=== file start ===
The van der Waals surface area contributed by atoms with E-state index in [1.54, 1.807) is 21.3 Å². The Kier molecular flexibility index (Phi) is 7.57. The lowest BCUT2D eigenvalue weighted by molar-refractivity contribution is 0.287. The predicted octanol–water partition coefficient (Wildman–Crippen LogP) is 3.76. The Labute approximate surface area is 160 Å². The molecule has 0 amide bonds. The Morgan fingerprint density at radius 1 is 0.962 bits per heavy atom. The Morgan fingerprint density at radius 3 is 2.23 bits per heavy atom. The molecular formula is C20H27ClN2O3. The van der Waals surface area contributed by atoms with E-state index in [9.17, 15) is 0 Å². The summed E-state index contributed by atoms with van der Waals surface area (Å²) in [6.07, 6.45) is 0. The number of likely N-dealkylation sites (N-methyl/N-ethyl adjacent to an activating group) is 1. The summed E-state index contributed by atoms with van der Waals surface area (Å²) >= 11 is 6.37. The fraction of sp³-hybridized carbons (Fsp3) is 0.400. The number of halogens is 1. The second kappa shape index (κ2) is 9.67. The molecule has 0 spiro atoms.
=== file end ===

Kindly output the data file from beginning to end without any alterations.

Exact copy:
The van der Waals surface area contributed by atoms with E-state index in [1.54, 1.807) is 21.3 Å². The Kier molecular flexibility index (Phi) is 7.57. The lowest BCUT2D eigenvalue weighted by molar-refractivity contribution is 0.287. The predicted octanol–water partition coefficient (Wildman–Crippen LogP) is 3.76. The Labute approximate surface area is 160 Å². The molecule has 0 amide bonds. The Morgan fingerprint density at radius 1 is 0.962 bits per heavy atom. The Morgan fingerprint density at radius 3 is 2.23 bits per heavy atom. The molecular formula is C20H27ClN2O3. The van der Waals surface area contributed by atoms with E-state index in [9.17, 15) is 0 Å². The summed E-state index contributed by atoms with van der Waals surface area (Å²) in [6.07, 6.45) is 0. The number of likely N-dealkylation sites (N-methyl/N-ethyl adjacent to an activating group) is 1. The summed E-state index contributed by atoms with van der Waals surface area (Å²) >= 11 is 6.37. The fraction of sp³-hybridized carbons (Fsp3) is 0.400. The number of halogens is 1. The second kappa shape index (κ2) is 9.67. The molecule has 0 spiro atoms.